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Solving life’s VEXING problems 

By Susan Hayes 

Federal Programs Coordinator 

Hartselle City Schools  

 In its telling of the Apollo 13 almost-disaster, the Apollo 13 movie features a memorable moment where engineers sit in a room with everything that can be found on the spaceship emptied from a cardboard box onto a table.  The leader then holds up those assorted spaceship pieces challenging his team with, “We’ve got to find a way to make this fit into a hole for this using nothing but that.” 

 Teachers who watch Apollo 13 are generally focused on one thing: How do those engineers think through the solution of a problem such as the one they face in the movie – and in real life? And what kinds of things can I, a Hartselle City Schools teacher, do to nurture that kind of thinking?   

 That is what STEM learning is all about. It’s not about activities; it’s about creative problem solving with the tools that are available and within the parameters that exist.  And though it channels through science, technology, engineering and math; the brain does not recognize that problem-solving is content-specific. In other words, when a brain learns to solve problems, it can take the process to all types of problems in all types of situations.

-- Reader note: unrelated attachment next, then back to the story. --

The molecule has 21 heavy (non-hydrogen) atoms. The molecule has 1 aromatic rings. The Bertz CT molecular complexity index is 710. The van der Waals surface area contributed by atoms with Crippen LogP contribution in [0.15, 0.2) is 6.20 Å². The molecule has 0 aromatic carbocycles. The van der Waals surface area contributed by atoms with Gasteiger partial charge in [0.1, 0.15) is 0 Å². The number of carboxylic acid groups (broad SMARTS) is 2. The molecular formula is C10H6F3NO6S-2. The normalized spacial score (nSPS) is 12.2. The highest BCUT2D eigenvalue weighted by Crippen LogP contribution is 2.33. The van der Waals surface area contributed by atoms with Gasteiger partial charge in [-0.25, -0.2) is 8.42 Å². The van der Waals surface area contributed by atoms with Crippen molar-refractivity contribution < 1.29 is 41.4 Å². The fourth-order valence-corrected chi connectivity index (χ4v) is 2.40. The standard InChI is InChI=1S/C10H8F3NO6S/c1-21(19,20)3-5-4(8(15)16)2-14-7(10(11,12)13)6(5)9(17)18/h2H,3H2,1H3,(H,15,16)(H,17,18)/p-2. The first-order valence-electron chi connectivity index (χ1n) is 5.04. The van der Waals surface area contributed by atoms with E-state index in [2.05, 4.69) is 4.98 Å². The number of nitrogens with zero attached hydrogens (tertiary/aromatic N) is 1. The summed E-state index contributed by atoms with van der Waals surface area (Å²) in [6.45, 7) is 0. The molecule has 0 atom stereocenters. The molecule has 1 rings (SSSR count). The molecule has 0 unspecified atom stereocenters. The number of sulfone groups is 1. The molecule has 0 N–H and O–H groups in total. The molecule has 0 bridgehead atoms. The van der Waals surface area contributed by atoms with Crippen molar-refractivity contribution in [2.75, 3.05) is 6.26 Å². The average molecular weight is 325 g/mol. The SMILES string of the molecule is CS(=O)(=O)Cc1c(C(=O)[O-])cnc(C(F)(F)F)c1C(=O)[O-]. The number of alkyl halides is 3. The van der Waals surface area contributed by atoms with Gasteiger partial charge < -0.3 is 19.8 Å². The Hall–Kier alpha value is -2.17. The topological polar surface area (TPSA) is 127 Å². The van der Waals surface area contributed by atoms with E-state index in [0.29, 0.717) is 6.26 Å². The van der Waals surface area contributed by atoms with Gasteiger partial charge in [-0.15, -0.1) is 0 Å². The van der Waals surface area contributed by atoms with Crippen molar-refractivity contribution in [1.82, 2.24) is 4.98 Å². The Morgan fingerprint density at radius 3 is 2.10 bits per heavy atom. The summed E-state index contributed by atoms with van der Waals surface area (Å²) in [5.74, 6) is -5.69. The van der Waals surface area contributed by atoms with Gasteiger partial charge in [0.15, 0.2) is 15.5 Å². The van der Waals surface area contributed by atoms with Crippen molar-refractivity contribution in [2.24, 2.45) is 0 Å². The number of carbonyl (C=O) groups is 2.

And so, when the Barkley Bridge Elementary School Vex Robotics Team won the Build Award from among 519 competing teams and were then invited to compete globally at Vex World, the real win for sponsor Kim Jared was not in the invitation, but rather in the satisfaction that the seven member team had answered the call to creatively solve a problem within given parameters. 

 Accomplishing this with individual effort is worth applause, but accomplishing this as a team is particularly notable.  First, it requires finding several strong thinkers with valuable ideas, and it then requires them to submit those ideas.  But then it requires those thinkers to dismiss some ideas in favor of others. Robotics builds require planning, building, testing, modifying, testing, modifying, testing, modifying and then letting go. 

 And so Barkley Bridge’s boasts of being a Cognia STEM Certified school and a Project Lead the Way school are positive, and its boast of an award-winning robotics team is impressive, but the real value is in the problem-solving capacity of the brains on the team; and in the problem-solving capacities of the student brains that had nothing to do with the team but benefitted from the same or very similar STEM instruction. 

 BBES teacher and award-winning-vex-team-coach Kim Jared summarizes the benefits of STEM education best when she says, “STEM education equips our students with the ability to critically think and problem-solve in a collaborative way. This will allow them to succeed in whatever career path they choose.” 

If NASA’s flight director Gene Kranz were to comment, he may refer to it as Hartselle City Schools’ finest hour. 

 

 

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